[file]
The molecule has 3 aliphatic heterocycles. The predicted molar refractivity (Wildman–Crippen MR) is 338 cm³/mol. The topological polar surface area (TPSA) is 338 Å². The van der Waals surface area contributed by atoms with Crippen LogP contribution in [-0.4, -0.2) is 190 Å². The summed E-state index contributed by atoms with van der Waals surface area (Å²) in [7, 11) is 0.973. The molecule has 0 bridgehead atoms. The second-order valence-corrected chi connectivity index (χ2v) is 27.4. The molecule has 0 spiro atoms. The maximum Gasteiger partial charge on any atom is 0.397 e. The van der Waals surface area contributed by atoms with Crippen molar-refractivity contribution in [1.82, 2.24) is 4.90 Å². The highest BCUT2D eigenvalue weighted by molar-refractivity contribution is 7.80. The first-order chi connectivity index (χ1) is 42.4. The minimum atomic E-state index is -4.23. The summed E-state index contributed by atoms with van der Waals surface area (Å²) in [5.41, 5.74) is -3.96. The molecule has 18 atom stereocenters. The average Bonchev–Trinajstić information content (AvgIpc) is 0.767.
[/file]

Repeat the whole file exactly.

The molecule has 3 aliphatic heterocycles. The predicted molar refractivity (Wildman–Crippen MR) is 338 cm³/mol. The topological polar surface area (TPSA) is 338 Å². The van der Waals surface area contributed by atoms with Crippen LogP contribution in [-0.4, -0.2) is 190 Å². The summed E-state index contributed by atoms with van der Waals surface area (Å²) in [7, 11) is 0.973. The molecule has 0 bridgehead atoms. The second-order valence-corrected chi connectivity index (χ2v) is 27.4. The molecule has 0 spiro atoms. The maximum Gasteiger partial charge on any atom is 0.397 e. The van der Waals surface area contributed by atoms with Crippen molar-refractivity contribution in [1.82, 2.24) is 4.90 Å². The highest BCUT2D eigenvalue weighted by molar-refractivity contribution is 7.80. The first-order chi connectivity index (χ1) is 42.4. The minimum atomic E-state index is -4.23. The summed E-state index contributed by atoms with van der Waals surface area (Å²) in [5.41, 5.74) is -3.96. The molecule has 18 atom stereocenters. The average Bonchev–Trinajstić information content (AvgIpc) is 0.767.